Today I was looking the latest exam of the local informatics olympiad and I found a interesting problem. Briefly, it asks to, given an integer array, count how many inversions it has, where an inversion is a pair of indicies i, j such that i > j and A[i] < A[j]. Informally, the number of inversions is the number of pairs that are out of order. Initially I made a O(n²) solution (yes, the naive one), but seeing it wouldn't fit well with the size of the input, I thought about the problem a bit more and then I realized it's possible to do it within O(n log n) time by a variant of merge sort, which handles good the size of the input.

But seeing the input constraints (n integers between 1 and M, and no duplicates), I was wondering if my solution is optimal, or do you know if is there any other solution to this problem that beats O(n log n) runtime?

  • 1
    What's an inversion? I see the term crop up elsewhere in relation to arrays, but can't quite glean the meaning. – Will A May 16 '11 at 23:38
  • OK - found the answer to my own question - for array A, If A[i] > A[i + j] where j > 0, A[i] and A[j] are an inversion. Just a fancy term for two elements that are "out of natural order" wrt. each other. – Will A May 16 '11 at 23:45
  • Oh, sorry, maybe I should have explained about it. – Luiz Rodrigo May 16 '11 at 23:47
  • What would be better than O(n log n) in the world of computing, short of O(n)? – Will A May 16 '11 at 23:48
  • 1
    What are the limits on n and M? It's possible to do with an algorithm similar to counting sort in O(n * M), but it's doubtful it's going to beat the O(n log n) algorithm. – IVlad May 17 '11 at 0:05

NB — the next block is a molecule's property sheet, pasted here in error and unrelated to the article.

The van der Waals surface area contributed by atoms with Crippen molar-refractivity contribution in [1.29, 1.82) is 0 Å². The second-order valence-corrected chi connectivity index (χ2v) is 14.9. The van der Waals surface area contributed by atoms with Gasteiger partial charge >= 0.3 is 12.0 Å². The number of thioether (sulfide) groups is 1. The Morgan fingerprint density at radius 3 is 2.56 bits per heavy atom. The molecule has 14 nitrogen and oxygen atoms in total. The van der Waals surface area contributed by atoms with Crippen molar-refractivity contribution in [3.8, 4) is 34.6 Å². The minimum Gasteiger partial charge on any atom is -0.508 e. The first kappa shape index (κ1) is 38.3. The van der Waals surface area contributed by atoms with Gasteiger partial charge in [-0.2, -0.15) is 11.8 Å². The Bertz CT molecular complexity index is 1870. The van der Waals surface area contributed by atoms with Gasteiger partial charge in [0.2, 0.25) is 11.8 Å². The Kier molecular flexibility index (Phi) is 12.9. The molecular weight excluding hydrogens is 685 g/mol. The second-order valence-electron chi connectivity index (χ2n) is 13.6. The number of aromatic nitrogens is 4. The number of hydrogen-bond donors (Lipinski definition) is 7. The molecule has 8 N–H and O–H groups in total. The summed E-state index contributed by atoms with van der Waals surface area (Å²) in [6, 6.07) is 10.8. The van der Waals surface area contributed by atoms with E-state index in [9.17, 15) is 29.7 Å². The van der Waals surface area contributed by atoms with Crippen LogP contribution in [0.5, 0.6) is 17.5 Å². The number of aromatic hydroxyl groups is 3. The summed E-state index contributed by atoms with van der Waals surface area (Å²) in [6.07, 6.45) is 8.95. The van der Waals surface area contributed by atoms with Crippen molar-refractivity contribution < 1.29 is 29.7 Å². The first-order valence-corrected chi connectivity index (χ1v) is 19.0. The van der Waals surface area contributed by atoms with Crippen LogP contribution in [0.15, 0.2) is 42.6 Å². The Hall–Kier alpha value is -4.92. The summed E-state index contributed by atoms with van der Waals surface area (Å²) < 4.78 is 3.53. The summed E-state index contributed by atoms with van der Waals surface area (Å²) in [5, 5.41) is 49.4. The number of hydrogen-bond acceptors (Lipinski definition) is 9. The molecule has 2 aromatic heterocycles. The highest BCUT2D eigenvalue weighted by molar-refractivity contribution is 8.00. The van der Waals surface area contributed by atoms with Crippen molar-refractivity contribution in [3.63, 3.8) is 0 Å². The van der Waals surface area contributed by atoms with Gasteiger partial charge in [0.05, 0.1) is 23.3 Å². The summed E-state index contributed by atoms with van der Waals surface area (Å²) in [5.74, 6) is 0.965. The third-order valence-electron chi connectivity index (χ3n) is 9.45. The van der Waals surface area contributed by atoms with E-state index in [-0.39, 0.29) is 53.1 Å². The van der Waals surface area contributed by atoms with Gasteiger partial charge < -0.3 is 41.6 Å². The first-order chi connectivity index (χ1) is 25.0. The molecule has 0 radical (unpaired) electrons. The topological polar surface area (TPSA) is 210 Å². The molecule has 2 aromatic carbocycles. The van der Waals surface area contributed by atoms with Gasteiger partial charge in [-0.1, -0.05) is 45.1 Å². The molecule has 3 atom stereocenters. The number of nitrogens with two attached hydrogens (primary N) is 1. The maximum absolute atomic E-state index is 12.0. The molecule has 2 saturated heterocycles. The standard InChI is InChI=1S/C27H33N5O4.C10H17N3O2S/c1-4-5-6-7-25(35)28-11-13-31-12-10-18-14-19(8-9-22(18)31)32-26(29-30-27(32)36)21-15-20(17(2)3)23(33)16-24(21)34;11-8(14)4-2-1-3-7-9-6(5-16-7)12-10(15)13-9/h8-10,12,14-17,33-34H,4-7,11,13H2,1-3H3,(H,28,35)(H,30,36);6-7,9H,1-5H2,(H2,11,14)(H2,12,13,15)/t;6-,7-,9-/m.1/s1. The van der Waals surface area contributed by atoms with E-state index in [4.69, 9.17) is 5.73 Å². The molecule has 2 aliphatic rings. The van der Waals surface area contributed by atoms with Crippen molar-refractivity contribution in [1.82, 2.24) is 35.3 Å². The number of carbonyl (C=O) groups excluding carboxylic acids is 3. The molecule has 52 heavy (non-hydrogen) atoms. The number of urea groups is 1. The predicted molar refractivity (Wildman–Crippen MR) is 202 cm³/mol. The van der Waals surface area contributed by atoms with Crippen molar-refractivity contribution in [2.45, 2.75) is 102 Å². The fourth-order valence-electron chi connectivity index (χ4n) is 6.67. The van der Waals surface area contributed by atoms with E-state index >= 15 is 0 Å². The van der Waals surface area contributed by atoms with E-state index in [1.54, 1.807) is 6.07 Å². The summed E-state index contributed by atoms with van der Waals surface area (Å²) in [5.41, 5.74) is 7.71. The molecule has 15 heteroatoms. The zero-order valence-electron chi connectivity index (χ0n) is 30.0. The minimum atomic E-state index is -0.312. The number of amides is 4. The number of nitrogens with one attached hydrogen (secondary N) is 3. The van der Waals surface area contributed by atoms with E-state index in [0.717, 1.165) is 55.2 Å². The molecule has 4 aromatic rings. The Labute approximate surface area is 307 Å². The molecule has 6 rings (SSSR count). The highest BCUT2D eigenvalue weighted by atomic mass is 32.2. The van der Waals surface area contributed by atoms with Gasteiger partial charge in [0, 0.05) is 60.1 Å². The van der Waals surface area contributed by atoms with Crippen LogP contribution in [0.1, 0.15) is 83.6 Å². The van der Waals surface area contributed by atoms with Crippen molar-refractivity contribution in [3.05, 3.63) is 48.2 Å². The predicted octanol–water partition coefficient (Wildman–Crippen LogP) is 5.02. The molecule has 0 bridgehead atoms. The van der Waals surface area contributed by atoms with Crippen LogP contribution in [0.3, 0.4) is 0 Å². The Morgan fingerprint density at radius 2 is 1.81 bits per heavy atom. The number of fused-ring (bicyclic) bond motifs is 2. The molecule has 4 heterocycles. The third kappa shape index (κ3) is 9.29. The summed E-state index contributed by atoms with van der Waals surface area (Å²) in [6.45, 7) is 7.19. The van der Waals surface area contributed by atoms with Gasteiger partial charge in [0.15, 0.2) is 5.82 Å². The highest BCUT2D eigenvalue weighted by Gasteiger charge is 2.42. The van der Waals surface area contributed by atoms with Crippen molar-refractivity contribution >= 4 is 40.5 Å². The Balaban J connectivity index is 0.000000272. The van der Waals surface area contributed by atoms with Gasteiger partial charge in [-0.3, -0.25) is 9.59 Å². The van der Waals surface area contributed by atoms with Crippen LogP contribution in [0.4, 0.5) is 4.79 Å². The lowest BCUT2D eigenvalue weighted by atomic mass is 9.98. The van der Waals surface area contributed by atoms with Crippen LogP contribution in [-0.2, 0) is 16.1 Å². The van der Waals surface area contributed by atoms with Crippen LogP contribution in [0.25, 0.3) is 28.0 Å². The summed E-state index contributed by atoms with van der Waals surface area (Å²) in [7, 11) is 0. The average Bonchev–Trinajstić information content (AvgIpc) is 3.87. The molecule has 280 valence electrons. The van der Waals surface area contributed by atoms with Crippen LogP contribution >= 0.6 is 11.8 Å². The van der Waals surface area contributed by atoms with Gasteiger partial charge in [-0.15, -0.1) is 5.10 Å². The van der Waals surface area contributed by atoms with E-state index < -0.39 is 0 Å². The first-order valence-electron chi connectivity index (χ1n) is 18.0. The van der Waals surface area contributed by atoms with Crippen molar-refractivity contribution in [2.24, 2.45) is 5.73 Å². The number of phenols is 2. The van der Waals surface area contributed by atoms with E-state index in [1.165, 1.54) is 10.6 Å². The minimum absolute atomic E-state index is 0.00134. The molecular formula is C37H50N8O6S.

up vote 5 down vote accepted

The best result in the literature is an O(n √(log n)) algorithm due to Chan and Patrascu. No idea about the constant.

  • Interesting, I always thought the inversion problem had the same lower bound as sorting, so in this case where there are many linear algorithms available for sorting the same would do with the inversion. Anyway, thanks for your answer! – Luiz Rodrigo May 17 '11 at 1:31

O(n log n) is the best as far as I know.

A detailed explanation was given here:

http://www.geeksforgeeks.org/counting-inversions/

If we assume the number of bits used to represent the integer is constant (say 32 or 64 bits), this can be solved in O(N) time.

Here is an example python implementation.

http://ideone.com/g57O87


def inv_count(a, m=(1<<32)):
  if not m or not a:
      return 0
  count = 0
  ones = []
  zeros = []
  for n in a:
    if n & m:
      ones.append(n & ~m)
    else:
      count += len(ones)
      zeros.append(n & ~m)
  m /= 2
  return count + inv_count(ones, m) + inv_count(zeros, m)

print inv_count([1, 2, 3, 4, 5]) print inv_count([5, 4, 3, 2, 1])

We are able to achieve less than O(N x Log(N)) time complexity, as we are using idea behind a non-comparative sorting algorithm, radix sort, to get the count.

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